Wednesday 14 December 2022

Book Review: The Years by Annie Ernaux, translated by Alison L. Strayer

The Years The Years by Annie Ernaux
Trans. by  Alison L. Strayer
My rating: 3 of 5 stars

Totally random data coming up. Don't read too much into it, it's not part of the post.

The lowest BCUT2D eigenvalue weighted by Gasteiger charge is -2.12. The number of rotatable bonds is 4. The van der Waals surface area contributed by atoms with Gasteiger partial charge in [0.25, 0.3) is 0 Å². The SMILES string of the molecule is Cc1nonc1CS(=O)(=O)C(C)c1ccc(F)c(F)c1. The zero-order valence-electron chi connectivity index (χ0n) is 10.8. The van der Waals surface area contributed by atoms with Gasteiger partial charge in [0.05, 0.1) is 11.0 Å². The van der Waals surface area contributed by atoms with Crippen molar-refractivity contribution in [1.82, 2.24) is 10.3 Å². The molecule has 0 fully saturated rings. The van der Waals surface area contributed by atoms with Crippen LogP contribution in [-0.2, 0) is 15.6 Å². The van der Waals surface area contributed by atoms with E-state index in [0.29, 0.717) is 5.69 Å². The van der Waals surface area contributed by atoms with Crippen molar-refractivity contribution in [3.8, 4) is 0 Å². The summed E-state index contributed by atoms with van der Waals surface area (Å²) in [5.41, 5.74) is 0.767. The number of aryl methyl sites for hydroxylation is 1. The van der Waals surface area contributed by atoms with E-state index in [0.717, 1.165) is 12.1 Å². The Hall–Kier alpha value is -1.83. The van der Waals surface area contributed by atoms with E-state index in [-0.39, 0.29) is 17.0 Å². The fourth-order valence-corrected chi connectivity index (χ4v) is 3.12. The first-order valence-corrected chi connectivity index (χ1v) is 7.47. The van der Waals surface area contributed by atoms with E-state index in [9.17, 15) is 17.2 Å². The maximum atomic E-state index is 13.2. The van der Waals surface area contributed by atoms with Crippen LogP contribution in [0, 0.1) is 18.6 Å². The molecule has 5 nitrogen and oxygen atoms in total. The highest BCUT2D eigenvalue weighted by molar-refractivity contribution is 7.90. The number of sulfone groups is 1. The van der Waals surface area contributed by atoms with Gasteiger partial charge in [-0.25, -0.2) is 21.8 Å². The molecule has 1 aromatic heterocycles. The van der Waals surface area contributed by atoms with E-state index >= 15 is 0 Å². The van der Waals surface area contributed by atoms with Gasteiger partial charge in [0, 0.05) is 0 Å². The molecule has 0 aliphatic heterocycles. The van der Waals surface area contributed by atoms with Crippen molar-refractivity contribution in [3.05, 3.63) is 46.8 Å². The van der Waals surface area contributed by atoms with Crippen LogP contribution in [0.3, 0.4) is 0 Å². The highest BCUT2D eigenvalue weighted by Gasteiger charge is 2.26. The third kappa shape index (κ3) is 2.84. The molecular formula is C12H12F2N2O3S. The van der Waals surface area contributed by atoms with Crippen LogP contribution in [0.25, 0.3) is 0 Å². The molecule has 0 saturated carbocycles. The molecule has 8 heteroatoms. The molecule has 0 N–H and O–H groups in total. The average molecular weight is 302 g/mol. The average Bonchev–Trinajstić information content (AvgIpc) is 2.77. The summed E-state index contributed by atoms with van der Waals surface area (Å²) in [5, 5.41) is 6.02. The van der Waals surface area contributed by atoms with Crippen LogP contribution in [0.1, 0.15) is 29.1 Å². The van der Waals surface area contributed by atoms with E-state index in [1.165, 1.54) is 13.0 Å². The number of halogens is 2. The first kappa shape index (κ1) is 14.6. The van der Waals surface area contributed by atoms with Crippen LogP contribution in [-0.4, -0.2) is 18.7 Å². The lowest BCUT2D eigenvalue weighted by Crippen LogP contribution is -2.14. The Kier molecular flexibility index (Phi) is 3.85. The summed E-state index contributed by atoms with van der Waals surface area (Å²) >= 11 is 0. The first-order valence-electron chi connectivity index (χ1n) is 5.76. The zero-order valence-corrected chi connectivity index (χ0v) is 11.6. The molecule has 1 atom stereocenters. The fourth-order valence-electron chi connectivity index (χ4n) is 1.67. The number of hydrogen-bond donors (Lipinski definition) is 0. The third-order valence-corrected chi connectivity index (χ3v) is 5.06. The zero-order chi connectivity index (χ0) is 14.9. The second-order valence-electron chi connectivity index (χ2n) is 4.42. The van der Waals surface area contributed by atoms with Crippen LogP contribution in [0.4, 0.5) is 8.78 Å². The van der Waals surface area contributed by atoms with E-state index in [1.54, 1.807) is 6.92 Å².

I'm not much of a Francophile and have never really holidayed there and will admit to having never heard of this author prior to her being shortlisted for this book for the International Booker in 2019 and winning the Nobel for Literature in 2022 and my book club chose it for its monthly read. Also I am not a fan of memoir or creative non-fiction. The Booker folk must have thought there was enough fiction in this to qualify but perhaps not enough to win. It has a very strange "we" voice with occasional lapses and even when it enters the third person it it referring to the girl , then young woman, in various photographs. This creates a weird sense of collective and individual in which to look back at their/her life experience from 1941 to the 21st century through a very nostalgic lens voiced as lists of events, things encountered . These lists of brand names, movies, music, politicians, historical events, social upheavals etc one level provoke the reader to think of the equivalents in their own lives, but after a while begin to feel like a bad history lesson. I found this wallowing in nostalgia, with little in the way of storyline or plot to be overwhelming. Combine this with the remoteness of the main character which the voice and style of writing creates I was just not engaged by the book. I persevered for half of it then really could not go on. It may well appeal to readers of memoirs and readers more in tune with all things French. Whereas brand names can usually be transmuted into those from ones one country many non-French readers may feel at a loss to relate to with regard to French Politics of the De Gaulle era, the Algerian war. I'm left with the feeling that the audience who will love this book is quite specific and does not include me .

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